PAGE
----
Meet Lou Demetroulakos: The NYU Shanghai portal student who thinks the Twenty-First Century is “China’s Century” 

Photo By: Jackie, Wenqian Hu

Photo By: Jackie, Wenqian Hu

Maisha: How would you describe your style?

Lou: I would describe my style as “Shanghai.” To me this means deeply cosmopolitan and yet edgy and brand new. I try and be clean and tailored in the office and relaxed and sporty the rest of the time. My friends would say, “Lou’s style is a fusion of untamed and unpredictable, so it’s always fun to guess how he will surprise us each day.”

Maisha: Are there any designers whose style you resonate with most?

Lou: Tom Ford. Tom Ford. And Tom Ford.

Maisha: What would you say is the best style piece in your closet?

Lou: I have a Lanificio Cerruti Bespoke Tailored suit. I call it my superhero outfit because when I wear it I seriously feel like I can do anything.

Photo By: Jackie, Wenqian Hu

Photo By: Jackie, Wenqian Hu

Maisha: If you were to buy one item tomorrow, what would it be?

Lou: I always tell my friends, “No matter what happens today, DO NOT let me go to Zara.” I spend a healthy average of 1.72 hours per week browsing the massive Zara-s here in Shanghai and I am deeply in love. So to answer the question, I would go to Zara, look around, and then talk myself in and out of buying something. Sometimes this process gets very intense, but Zara always finds a way back to my heart.

Maisha: What are currently studying?

Lou: I’m a Global China Studies major.

Maisha: I know you’re an NYU Shanghai portal student. When people think NYU, they mostly associate it with New York City. I think it’s quite interesting that your idea of NYU is in Shanghai, so I gotta ask, why Shanghai?

Lou: I truly believe that the Twenty-First Century is “China’s Century.” The innovation and excitement here caught my eye and I wanted to see it first hand. The last couple years have completely changed my life as well as my perceptions of China. I absolutely love it here and am excited to call this city home after graduation.

Photo By: Jackie, Wenqian Hu

Photo By: Jackie, Wenqian Hu

Photo By: Jackie, Wenqian Hu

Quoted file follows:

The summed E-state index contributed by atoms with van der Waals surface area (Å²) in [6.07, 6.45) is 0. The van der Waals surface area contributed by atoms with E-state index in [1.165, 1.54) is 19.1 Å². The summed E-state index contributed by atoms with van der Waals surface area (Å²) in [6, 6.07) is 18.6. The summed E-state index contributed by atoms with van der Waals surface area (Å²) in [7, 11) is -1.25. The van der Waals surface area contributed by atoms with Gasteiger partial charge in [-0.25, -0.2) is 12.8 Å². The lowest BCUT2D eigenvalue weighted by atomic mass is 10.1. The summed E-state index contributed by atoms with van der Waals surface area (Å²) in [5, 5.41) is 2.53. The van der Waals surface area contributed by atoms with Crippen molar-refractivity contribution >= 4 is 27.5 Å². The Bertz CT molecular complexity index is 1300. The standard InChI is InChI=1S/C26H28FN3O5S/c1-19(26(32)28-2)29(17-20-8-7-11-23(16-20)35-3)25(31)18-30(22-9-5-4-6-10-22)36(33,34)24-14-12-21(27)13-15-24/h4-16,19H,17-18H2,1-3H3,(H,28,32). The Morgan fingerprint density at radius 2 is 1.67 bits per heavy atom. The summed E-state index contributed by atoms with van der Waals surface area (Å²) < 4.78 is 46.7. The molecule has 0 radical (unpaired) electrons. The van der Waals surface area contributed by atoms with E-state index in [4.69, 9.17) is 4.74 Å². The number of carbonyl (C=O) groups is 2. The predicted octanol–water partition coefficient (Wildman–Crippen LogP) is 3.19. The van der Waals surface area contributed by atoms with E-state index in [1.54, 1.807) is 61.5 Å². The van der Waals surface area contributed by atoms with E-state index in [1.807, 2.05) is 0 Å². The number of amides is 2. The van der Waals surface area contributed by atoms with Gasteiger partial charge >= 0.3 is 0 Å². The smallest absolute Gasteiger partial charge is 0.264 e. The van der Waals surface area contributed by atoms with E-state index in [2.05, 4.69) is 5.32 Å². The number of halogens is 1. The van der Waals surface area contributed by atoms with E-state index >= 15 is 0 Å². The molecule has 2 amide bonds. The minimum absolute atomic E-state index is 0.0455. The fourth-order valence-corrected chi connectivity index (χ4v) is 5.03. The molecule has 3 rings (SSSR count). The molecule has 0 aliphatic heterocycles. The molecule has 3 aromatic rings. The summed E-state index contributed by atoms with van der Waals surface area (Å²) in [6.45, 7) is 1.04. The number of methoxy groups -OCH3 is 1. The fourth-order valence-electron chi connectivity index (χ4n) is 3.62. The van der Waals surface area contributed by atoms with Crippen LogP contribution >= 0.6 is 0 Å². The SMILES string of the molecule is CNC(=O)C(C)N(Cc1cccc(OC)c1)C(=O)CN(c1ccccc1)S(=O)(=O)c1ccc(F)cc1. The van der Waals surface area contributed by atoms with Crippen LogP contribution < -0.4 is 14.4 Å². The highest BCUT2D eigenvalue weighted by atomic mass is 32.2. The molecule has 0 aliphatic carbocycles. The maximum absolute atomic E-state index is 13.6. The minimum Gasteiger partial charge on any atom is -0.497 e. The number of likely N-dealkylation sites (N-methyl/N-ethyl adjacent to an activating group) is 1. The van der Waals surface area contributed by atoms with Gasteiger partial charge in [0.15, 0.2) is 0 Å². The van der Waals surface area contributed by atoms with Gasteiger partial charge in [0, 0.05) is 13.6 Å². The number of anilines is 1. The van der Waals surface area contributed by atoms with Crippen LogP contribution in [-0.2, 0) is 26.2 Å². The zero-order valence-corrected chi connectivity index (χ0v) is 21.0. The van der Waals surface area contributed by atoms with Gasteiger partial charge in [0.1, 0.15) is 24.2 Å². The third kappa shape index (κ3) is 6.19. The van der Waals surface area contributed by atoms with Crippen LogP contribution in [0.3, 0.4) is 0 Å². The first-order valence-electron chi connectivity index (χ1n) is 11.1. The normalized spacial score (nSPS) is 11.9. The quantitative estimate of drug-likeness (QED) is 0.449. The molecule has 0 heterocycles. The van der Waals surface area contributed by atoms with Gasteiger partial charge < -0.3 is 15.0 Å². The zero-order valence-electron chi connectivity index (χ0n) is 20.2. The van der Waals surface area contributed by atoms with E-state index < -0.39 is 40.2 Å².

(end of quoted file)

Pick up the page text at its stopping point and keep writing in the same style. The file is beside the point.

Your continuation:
Photo By: Jackie, Wenqian Hu

Maisha: So how did you come to your decision to go to China?

Lou: I did not want a traditional college experience. I felt that going to China was a great opportunity to put myself out there and challenge myself to adapt to life in this part of the world. On a more basic level, I saw a picture of the Shanghai skyline on Google and I’ve been in love ever since. I highly recommend everyone to come pay a visit to Shanghai and I am more than happy to be your tourguide.

Maisha: What is it about the Chinese culture that is most intriguing to you?

Lou: The balance between thousand year old traditions and cutting edge creativity. There is an amazing balance here between the old and the new. You can have a traditional Chinese tea ceremony and walk outside and look up at the second tallest skyscraper in the world. There is something unnerving about this striking contrast and yet freeing at the same time.

Photo By: Jackie, Wenqian Hu

Photo By: Jackie, Wenqian Hu

Maisha: What’s your take on U.S. China relationships? Assuming you’ve somewhat seen and experienced both sides, would you prefer one over another?

Lou: The success of the U.S. China relationship is entirely dependent on both side’s ability to follow and respect historic precedents. In spite of increasing uncertainty on the American side, I am confident in the relationship going forward–especially given the continued reliance and exchange happening between the two sides. NYU is playing a crucial role in securing the future of this relationship with its establishment of the first Sino-US joint venture university here at NYU Shanghai. It is thrilling to be part of this experiment in higher education and so far it has been a tremendous success.

After having lived here for two years, I have become increasingly critical of America and do prefer living in China. That being said, I am a strong believer that the two countries can and should work closely together, as the U.S. has a lot to learn from China and China has a lot to learn from the U.S.


Interviewee: Lou Demetroulakos

Photographed by: Jackie, Wenqian Hu

Interviewed by: Maisha Kabir

 

 

 

 

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